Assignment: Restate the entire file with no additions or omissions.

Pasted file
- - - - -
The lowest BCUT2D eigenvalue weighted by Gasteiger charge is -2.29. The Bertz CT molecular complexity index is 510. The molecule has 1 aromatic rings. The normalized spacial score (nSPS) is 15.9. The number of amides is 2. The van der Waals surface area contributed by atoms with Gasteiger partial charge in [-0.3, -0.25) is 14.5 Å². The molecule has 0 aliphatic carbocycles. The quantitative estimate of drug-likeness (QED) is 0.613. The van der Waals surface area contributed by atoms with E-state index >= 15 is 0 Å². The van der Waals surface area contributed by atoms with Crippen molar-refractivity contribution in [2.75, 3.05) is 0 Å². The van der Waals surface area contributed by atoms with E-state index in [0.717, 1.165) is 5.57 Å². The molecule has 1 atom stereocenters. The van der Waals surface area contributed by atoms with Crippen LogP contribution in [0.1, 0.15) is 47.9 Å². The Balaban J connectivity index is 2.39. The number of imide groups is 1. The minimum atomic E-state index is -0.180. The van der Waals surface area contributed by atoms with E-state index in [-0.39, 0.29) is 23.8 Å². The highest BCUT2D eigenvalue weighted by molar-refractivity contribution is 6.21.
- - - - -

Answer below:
The lowest BCUT2D eigenvalue weighted by Gasteiger charge is -2.29. The Bertz CT molecular complexity index is 510. The molecule has 1 aromatic rings. The normalized spacial score (nSPS) is 15.9. The number of amides is 2. The van der Waals surface area contributed by atoms with Gasteiger partial charge in [-0.3, -0.25) is 14.5 Å². The molecule has 0 aliphatic carbocycles. The quantitative estimate of drug-likeness (QED) is 0.613. The van der Waals surface area contributed by atoms with E-state index >= 15 is 0 Å². The van der Waals surface area contributed by atoms with Crippen molar-refractivity contribution in [2.75, 3.05) is 0 Å². The van der Waals surface area contributed by atoms with E-state index in [0.717, 1.165) is 5.57 Å². The molecule has 1 atom stereocenters. The van der Waals surface area contributed by atoms with Crippen LogP contribution in [0.1, 0.15) is 47.9 Å². The Balaban J connectivity index is 2.39. The number of imide groups is 1. The minimum atomic E-state index is -0.180. The van der Waals surface area contributed by atoms with E-state index in [-0.39, 0.29) is 23.8 Å². The highest BCUT2D eigenvalue weighted by molar-refractivity contribution is 6.21.